FUN BANDHI: Now it is fun bandhi with the Supreme Court wanting to close bars and the Goa Forward Minister from Siolim wanting to crack down on any party which goes on beyond 10 pm. NDTV has projected Chief Minister Manohar Parrikar as being anti-fun for threatening to enforce the 10 pm ban

In the context of the ban on bars within 500 meters of national highways, and local demands that loud music should not be played beyond 10 pm, it would appear that Indian politicians don’t like Indians and Goans having fun

By Chetan Bhagat

FOR some reason, officially, Indians are supposed to hate fun. Little wonder our politicians or courts don’t spare a moment to reconsider a decision that will kill fun. As long as the intent is good we don’t mind crushing anything fun, even though the decision might not achieve anything worthwhile.

One of the biggest casualties in our country is alcohol. We see it as a sinful form of fun. We believe that the state should regulate it as much as possible, even if it means banning it altogether or making bizarre rules that lead to 5-star hotels emptying their mini-bars overnight.

The recent Supreme Court order, that disallows alcohol sales within 500 metres of a state highway, is the latest such rule. Overnight, it has rendered thousands of businesses unviable, and will make lakhs of people lose their jobs. This, when businesses had invested huge sums of money stupidly believing that (a) India is a real country that will not change rules overnight; (b) if you have the right licences, nobody can stop you from doing business; and (c) India is a good place to invest.

Of course, they may have been foolish to believe that Indian government and legal systems will protect businesses. Because while we make ads about “Make in India”, once a businessman puts in his money, the policy often ends up being “make life hell” for him.

However, the only apparent casualty seems to be people who sell and consume alcohol. And since they are seen as participating in business that only creates ‘pleasure’ or ‘fun’, we think it is morally okay to bash them. Of course, we are not interested in the damage it causes us.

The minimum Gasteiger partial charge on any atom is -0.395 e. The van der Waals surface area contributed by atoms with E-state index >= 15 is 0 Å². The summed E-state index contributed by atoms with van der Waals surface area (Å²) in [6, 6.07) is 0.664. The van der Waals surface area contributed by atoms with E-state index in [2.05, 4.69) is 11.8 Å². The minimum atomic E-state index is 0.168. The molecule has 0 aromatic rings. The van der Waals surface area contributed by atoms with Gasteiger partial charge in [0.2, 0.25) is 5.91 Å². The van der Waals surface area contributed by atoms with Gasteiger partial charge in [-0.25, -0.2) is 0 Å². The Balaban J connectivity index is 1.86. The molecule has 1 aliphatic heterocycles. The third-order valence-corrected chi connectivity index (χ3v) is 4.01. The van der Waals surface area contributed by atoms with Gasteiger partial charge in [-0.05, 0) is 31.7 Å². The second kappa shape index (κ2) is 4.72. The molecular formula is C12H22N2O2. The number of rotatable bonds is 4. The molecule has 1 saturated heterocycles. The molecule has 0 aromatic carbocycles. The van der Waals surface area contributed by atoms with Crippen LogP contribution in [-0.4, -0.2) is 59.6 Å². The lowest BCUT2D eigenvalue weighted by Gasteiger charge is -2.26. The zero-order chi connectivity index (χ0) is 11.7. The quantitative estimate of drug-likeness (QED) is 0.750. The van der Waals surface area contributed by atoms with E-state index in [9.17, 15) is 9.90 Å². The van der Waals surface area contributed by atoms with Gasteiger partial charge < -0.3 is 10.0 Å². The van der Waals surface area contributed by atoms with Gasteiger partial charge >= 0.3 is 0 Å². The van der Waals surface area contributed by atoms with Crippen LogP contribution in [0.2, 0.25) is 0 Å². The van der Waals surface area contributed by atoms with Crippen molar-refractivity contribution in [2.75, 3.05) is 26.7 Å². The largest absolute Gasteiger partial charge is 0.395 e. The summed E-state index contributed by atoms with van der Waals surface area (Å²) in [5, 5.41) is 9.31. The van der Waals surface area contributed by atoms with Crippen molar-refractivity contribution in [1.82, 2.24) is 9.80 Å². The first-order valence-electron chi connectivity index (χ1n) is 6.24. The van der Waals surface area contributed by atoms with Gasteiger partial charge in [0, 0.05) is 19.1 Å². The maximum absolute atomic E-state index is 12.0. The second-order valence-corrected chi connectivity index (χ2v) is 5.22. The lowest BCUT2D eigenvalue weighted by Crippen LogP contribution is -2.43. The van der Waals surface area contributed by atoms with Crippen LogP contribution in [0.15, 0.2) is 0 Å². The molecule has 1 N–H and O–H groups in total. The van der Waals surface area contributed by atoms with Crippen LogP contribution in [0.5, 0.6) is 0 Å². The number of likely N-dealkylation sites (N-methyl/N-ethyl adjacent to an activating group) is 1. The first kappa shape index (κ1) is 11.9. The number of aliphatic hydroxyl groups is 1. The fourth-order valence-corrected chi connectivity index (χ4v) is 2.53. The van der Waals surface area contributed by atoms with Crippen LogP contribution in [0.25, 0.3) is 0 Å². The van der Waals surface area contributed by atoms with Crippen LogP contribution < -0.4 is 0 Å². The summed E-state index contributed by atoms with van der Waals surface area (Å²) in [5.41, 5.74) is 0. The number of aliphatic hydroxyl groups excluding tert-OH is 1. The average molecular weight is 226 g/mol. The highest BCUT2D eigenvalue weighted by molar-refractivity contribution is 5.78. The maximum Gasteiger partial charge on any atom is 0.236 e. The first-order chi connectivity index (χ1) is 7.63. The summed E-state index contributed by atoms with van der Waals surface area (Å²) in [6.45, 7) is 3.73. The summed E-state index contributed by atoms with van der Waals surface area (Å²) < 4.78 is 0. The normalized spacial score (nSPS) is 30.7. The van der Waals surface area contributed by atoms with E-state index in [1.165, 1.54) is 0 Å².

THESE include: one, harming India’s business-friendly image abroad. It shows foreign investors we are a banana republic who will change rules on a weekly basis and not protect their investments.

Two, it damages finances of states, who rely on tax revenues from alcohol, which in turn is used for welfare measures such as education and healthcare (yes, this sinful alcohol pays for many Indians’ healthcare).

Three, it encourages an illegal economy to crop up, because those who want alcohol will find a way to get it. Prohibition, or even restricted sales, has failed worldwide. It only encourages bribes, corruption and under-the-counter dhabas on the highway selling alcohol.

The funny part is, this 500 metre measure will not achieve its desired goal – which is to prevent people from drinking and driving on the state highways. If I have a vehicle it will take me less than two minutes to take a 500 metre detour to get my fix of alcohol for the road. You really think this would deter any driver?

Another pointless add-on to the rule is there can be no signs pointing to liquor shops on the highway. Whoever thought of this idea could never have heard of Google Maps. It will tell you every shop around you, and even navigate you through the shortest route to get there. Yes, drivers have that on their phones today. Not to mention the new signs that will soon say “Refreshment Centre wink, wink” all over the highway. They won’t mention alcohol, but they will ensure you get to the right place.


OF COURSE, the fact that state highways now pass through a densely populated city like Mumbai, and hundreds of establishments in malls and 5-star hotels had to close down for no reason shows the rule wasn’t well drafted. It harms tourism, local economy, revenue collection, employment prospects for those directly involved and doesn’t reduce drunk drivers on the road. Pretty pointless, isn’t it?

The only way to keep drunk drivers off the road is (a) heavy penalties and punishments to offenders; and (b) a campaign highlighting how dangerous it is to drink and drive. That is what is done all over the civilised world and there is no reason we shouldn’t try the same approach.

Which brings us to the overall issue of the blanket bans and restrictions that India tends to announce every few weeks. Should we also consider, before we announce a draconian rule, the global standard? If India aspires to be one of the developed, civilised and modern countries of the world, can we adopt and adhere to some global practices? Alcohol sale is not restricted at all in many countries, and yet they have managed to reduce drunk driving to a large extent.

Rules of the 500 metre type only create chaos and damage the economy, while offenders can easily adjust to the new arbitrariness. President Obama used to meet people for a beer in the presence of media. Global CEOs and achievers in every field occasionally have a drink or two and still function pretty well. To think of alcohol as a sin only because some abuse it is incorrect, at least so far as modern world practices go.

It is time India grew up and came close to a global standard. Drunk driving is a serious offence. Alcohol use should be moderate. While laws should exist to curb drunk driving, they should be sensible and drafted in a manner that solves the problem.

In general laws should not be arbitrary and pointless, written so hastily that someone might suspect lawmakers are under the influence.

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